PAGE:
22. CHARITY HOSPITAL part VII

William had been up for awhile. He had told me what a hassle it was to get an official hospital pass since they feared people would come in and steal drugs and there was even talk of a prostitution ring operating on the premises. He returned from the cafeteria with wrapped crackers and peanut butter, some cartons of juice and a couple candy bars. “Man, this place gives me the creeps”, he said as he put the food in the lower drawer of a cabinet near my bed. “Can you believe I had to go through three checkpoints to get here?”

Doctor Fontenot began making his rounds in the Intensive Care Unit and came over to my bedside followed by several interns. “Your vitals are holding steady”, he said while looking at my chart. “We’re hoping to get you out of ICU by tomorrow”. William introduced himself and said he was here to do anything that he could to help out. “Well”, said Doctor Fontenot, “I’d like you to know how to assist the suctioning and dressing changes. That’d be a big help”.

William watched closely as the doctor snapped on the latex gloves and Terri started assembling the supplies necessary for suctioning. “We can’t do this very often or we run the risk of pneumonia developing”, said Doctor Fontenot to William and his interns. “Where’s the eighteen gauge catheter?” “I’m sorry,” said Terri. “It looks like this is all we have right now”. “Damn it! What’s wrong with this place?” he said indignantly. “Wait! Here’s one!” said an intern who had been looking in an adjacent cupboard. “Thank God” said Doctor Fontenot. “That larger gauge would’ve injured the lining of his lung tissue”.

The nursing assistant Morris came over holding the hand-pump resuscitator. “Y’all gonna need me?” he said, looking towards Doctor Fontenot. “Yes, thank you,” said the doctor. “Please have some extra tissues handy and I’ll re-introduce the catheter to show the students how to re-suction”. I looked at William and then at Doctor Fontenot. “Okay, try to take the biggest breath you can when I say so. Nurse, please regulate the machine to the low setting”. She adjusted the suctioning machine and then switched it on. It rumbled to life and Doctor Fontenot explained to his students how he was going to suction as much phlegm as he could through my trachea and then re-aspirate me after directing me to take another deep breath. William took the hand pump with one hand and steadied my shoulder with the other.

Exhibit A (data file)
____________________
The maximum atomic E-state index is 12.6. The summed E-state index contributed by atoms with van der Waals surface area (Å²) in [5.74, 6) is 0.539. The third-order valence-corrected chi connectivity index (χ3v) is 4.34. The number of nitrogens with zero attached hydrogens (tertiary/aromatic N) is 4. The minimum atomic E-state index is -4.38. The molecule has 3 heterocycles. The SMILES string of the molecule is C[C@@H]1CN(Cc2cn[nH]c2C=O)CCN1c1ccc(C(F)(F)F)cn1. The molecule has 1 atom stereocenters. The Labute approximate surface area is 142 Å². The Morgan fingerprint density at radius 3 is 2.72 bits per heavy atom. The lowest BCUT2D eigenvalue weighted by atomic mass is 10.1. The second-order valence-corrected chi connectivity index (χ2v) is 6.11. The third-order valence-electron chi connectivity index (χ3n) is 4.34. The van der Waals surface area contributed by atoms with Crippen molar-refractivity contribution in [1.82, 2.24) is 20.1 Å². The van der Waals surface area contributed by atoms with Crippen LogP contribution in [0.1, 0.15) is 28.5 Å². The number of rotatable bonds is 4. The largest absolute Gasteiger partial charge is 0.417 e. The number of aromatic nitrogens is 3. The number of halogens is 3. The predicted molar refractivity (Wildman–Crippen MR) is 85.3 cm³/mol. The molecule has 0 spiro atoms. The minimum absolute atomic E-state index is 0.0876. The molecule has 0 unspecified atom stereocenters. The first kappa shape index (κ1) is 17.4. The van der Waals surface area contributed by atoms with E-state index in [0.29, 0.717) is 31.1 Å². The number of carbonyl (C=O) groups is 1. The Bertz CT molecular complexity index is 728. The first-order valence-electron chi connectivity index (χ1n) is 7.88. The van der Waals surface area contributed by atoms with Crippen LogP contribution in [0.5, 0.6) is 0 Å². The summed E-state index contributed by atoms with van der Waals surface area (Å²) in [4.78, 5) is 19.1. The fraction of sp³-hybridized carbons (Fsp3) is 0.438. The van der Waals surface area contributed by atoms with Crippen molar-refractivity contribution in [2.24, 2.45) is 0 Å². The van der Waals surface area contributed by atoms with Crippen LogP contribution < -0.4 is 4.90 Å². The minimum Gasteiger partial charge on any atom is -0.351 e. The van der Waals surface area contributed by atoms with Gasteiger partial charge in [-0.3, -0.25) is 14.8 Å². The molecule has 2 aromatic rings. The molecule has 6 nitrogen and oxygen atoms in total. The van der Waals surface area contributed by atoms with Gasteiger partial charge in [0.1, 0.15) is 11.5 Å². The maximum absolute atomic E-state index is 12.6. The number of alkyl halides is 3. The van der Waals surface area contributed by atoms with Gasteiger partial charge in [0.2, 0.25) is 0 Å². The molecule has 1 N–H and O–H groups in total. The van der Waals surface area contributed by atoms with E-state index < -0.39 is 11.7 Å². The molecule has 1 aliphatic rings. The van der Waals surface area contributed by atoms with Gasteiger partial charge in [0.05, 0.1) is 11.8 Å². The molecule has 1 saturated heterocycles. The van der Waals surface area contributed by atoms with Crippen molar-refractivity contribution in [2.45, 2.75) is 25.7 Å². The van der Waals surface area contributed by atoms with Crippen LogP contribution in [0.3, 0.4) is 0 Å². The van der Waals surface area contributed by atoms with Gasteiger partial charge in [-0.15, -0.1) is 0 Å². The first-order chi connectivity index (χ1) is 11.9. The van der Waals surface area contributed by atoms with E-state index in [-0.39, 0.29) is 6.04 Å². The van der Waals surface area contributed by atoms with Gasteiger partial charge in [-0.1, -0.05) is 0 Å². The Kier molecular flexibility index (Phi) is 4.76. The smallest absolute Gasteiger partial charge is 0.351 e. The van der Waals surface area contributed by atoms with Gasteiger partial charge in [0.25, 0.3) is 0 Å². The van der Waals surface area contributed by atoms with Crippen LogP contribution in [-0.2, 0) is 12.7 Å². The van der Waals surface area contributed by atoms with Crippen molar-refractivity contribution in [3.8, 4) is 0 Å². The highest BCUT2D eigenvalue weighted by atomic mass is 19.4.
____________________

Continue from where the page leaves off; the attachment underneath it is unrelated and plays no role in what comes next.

Doctor Fontenot removed the catheter from its sterile sleeve and Terri attached it to the hose connected to the aspirator. Doctor Fontenot dipped the end into some lubricating jelly that Terri had squirted into an edge of the basin. “Okay, when you’re ready Brom, take the biggest breath you can”. I concentrated on building up my breath by taking a couple shorter breaths first to establish some rhythm and then took a deep, deep breath. I could already feel mucous dislodging from the folds of my lungs and then Doctor Fontenot inserted the vibrating catheter into the port in my neck. Much of my air was being suctioned into the catheter along with secretions that had accumulated and he probed and twisted in much the same way that Terri had done before.

William’s eyes were unblinking saucers as Doctor Fontenot slowly extracted the catheter and wiped it clean with the sterile tissues that Morris was holding. “Okay, now take one more deep breath” he said to me. Just as I did so, he re-introduced the catheter and suctioned more of the finer filaments so that I was as clear as I could be. “That should save us the trouble of having to do it again so soon,” he said looking over at his interns who were nodding vigorously.

Doctor Fontenot smiled at me. “That’s better, isn’t it?” I tried to smile back and moved my lips. “Thank you”. He put his hand on my other shoulder and then turned to Terri. “Please make sure we have all the proper supplies from now on”. “Yes, of course doctor”’ she stammered.

Two orderlies wheeled in a gurney and set it in an open space by the nurse’s desk. Terri waited to be excused and Doctor Fontenot nodded twice and she left to help get the new patient hooked up to monitors and to attend to his IV drips.

“Okay, William?” Doctor Fontenot said. “I’m going to ask you and Morris to gently turn Brom up on his side and hold him while we get a look at the sore that your chart refers to.” Morris moved some of the pillows out of the way and made sure that my tubing wouldn’t catch on anything. “Just a bit higher” Doctor Fontenot said as I was shifted up onto my side. “Hold it right there”. He pulled a short clear plastic ruler from his lab coat pocket and measured something on my back. “You’ve got yourself a bit of sore going on back here” he said rather as a matter of fact. “See here William? Try and keep an eye on this. It hasn’t broken the skin but a sore like this can turn into something serious fast.”

He instructed Morris to show William how to position the pillows and rolled up towels to redistribute the pressure away from the red blister that had developed on my tailbone. “I’d like to see if you can spend a bit more time on your stomach too”, he said.

“Now that William is here, he can monitor your breathing and summon someone right away if there’s any problem.

I knew this was coming. William learned the procedure quickly and checked all my tubing, IVs and wires monitoring my vital signs before the cot was attached and straps holding my chin and forehead were in position. I tried not to hyperventilate as my head rose to a vertical position and then eased down so that I was staring at the floor. William immediately put a couple seat cushions on the floor and lay down in order to see my face. “Are you doin’ okay?” he said. “Yeah, I’m OK” I said silently.